I wonder what they are saying about us in CHINA!!!? 



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albo – Yeah, IB shows Avg Price with commish factored in of $5.34.  My actual fill was 0.2134.  Although I really like that avg price as you don't have to guess what you need to get out of a trade to make it even.

Phil Going to be very large shortage of food! Wait till they all retire.

Good deal.

one order filled today…  might as well have stayed in bed!


I assume yo remember AAPL over $700 as the all time high.

Shadowfax – Of course, who could forget that ?  So far, unable to crack $600.

CAKE – …and their portions are HUGE !



Watch this one on tablets, may be a question on when a real new high but with possable 500 billion IPhones maybe $7,000. Of course heat trapping natural gas, farts, will kill everyone before they can use a phone/tablet.

It was a struggle, but AAPL closed above $600.  First time since Oct.2012.

phil or anyone else/levels –

going back to the earlier post phil had today regarding what the key index levels presently are ..

in the spx chart – what does the 15% up line represent?  what would constitute a must hold line? 

thanks to anyone for the assist here

toepull / levels

These are relatively arbitrary numbers that phil uses to establish trading ranges.  The numbers are based on the thesis that the markets are manipulated and so they follow specific patterns–the 5% rule.  Unfortunately, they appear to be pretty accurate.  Must Hold is the level that dictates very bearish behavior while "up 15%" is an index that is somewhat ahead of itself as the expectation is the indices will largely move in unison (due to manipulation).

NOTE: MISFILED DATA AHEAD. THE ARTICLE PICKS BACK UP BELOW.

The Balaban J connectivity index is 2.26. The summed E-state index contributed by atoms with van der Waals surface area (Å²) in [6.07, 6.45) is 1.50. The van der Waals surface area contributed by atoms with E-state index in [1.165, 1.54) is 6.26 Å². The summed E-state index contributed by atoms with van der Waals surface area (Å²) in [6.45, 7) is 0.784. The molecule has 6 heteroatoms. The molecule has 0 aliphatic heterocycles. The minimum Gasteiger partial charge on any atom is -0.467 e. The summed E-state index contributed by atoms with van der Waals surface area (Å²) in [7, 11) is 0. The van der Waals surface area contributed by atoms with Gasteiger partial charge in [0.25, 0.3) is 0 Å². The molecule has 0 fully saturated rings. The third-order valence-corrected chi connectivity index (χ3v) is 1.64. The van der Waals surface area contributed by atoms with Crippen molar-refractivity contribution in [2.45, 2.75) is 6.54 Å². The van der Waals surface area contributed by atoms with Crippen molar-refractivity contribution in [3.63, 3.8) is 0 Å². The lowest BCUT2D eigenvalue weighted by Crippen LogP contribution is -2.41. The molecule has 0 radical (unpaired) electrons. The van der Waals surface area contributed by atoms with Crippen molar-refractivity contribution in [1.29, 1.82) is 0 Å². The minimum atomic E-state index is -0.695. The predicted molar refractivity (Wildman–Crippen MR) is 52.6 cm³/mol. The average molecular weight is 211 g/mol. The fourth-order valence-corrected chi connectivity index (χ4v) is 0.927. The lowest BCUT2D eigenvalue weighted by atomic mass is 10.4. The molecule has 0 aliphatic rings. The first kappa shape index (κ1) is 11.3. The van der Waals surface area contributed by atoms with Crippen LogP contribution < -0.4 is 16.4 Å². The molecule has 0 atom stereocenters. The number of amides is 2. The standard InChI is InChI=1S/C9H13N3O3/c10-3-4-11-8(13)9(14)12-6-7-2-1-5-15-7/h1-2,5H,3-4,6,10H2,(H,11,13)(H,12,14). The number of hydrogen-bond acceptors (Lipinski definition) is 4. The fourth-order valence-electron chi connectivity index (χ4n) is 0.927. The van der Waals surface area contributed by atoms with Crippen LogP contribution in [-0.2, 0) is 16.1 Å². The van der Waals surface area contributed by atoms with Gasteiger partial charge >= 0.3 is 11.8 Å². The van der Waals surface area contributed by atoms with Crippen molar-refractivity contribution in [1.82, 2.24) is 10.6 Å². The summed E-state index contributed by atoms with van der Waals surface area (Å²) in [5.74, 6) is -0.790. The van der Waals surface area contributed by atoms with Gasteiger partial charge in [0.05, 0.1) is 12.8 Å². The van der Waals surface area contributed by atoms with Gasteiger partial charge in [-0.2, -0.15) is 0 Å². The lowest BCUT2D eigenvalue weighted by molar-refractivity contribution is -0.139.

The gist of it…as the indices (or stock) move through a 5% line and holds it for a couple days, you can consider the move to be relatively stable and that 5% line to provide support or resistance to another move through it.

It is with no small pleasure that I mention the birth of my second daughter, Charlotte Rose, at Mt. Sinai Medical Center in Miami today.  Mother and child are resting comfortably, for which I am grateful. 

Congrats Zero and good luck to Charlotte Rose and the happy parents!

0x0, congraz on U n family! 🙂

Felicidades !…….!Zero x zero

Is she your first?.


Congrats on the happy event…. Enjoy the world through her eyes…..wonderful. 

zxz – well done! All the best to you and yours,


Congratulations!  I have missed your presence, but I now see you have been busy!  đź™‚

ZZ – Congratulations to you and your bride !   A blessed event for sure.

Zero – Congrats!  Two PSW babies within a few days.  We should get Jackie to pick us a 20yr stock that we can put in their 529's.

Congratulations Zero!

Congrats Zero!

From Barron's.  I can't link since it's a pay site.  

The Case for Lower Oil Prices

U.S. crude-oil output is soaring, but a number of factors point to a decline in oil prices, ranging from refinery shutdowns to futures strategies.



May 3, 2014 1:35 a.m. ET

DJ-AIG Commodity Indexes

Here's a puzzle: The U.S. is producing the most crude oil in decades, domestic stockpiles are at record highs, yet oil prices are near $100 barrel. What's keeping prices aloft?